Advancements of Prosthetic Limbs


Cole Draper (9th), Reporter

       From wooden arms and legs starting in the 16th century to nerve linking prosthetic arms, legs, and hands of the 20th century, artificial limbs have come a long way. The definition of a prosthetic or prosthesis is an artificial limb that is made to replace a missing body part. The most common reasons for getting prosthetic limbs are because of vascular disease, diabetes, and peripheral arterial disease. All of these diseases can cause you to lose limbs. So scientists created prosthetic limbs as replacements. The first prosthetic was created in the early 16th century by a doctor named Ambroise Paré. He introduced a hinged prosthetic hand, and a leg with a locking knee joint.

Those prosthetics were made of available materials such as wood,metal, and leather. Over time prosthetics have become much more advanced and more intricate than ever before. In 2020 the advancements of prosthetics are close to what you would see in some futuristic movie. An experimental prosthetic arm that uses virtual nerve signals to essentially let the amputee feel the virtual nerves in the prosthetic arm, you will be able to have full wrist function, finger joints, and full forearm movement. It’s still quite new and though it will give you full movement its still quite slow in its pacing, but soon enough it will become a lot faster.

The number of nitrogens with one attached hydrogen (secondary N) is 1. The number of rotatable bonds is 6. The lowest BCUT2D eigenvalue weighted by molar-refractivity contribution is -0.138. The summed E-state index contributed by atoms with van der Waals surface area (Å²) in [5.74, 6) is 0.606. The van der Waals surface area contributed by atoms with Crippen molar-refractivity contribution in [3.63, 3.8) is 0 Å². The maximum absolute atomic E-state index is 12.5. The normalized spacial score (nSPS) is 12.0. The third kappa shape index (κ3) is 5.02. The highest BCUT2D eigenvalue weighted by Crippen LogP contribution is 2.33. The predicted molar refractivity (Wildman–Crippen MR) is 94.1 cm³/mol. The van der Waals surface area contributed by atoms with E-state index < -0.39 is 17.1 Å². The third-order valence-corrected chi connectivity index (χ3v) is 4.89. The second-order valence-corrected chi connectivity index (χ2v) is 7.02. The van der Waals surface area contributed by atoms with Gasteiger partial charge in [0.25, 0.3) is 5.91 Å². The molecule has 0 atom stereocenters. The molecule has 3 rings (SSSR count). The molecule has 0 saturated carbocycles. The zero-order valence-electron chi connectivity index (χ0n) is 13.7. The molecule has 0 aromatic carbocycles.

You can 3D print a prosthetic to as little as 50 dollars, though it likely won’t be as advanced as the prosthetic I spoke of earlier, those run at a high price for a fully functional nerve linked arm of 10,000 dollars for one. Eventually the prices will be lowered once they can figure out how to make these arms at a much faster rate than they are currently made.Typical prosthetics are made with carbon fiber covered in plastic, along with foam padding (for comfort) or flesh colored padding.

Blade legs are used for athletes such as runners, those are made of 80 hair thin layers of carbon fiber that are able to store kinetic energy like a spring which helps the runner indefinitely.

I wanted to see how much people knew about how advanced prosthetic limbs had become, so I asked some students from pitman high school what they knew. The first student I asked is Ismael Garcia. “Yeah I only know that they have the plastic wood looking ones that attach to your arm and leg.” My next interview was with Levy Camacho. “I know they have the nerve sensing ones that you can feel the movement in the hand and stuff.”

The advancements of prosthetics are growing ever more and are becoming more powerful and intricate as time goes on. If you are missing a limb and don’t have a prosthetic I encourage you to look into them for it is quite intriguing how many features they have.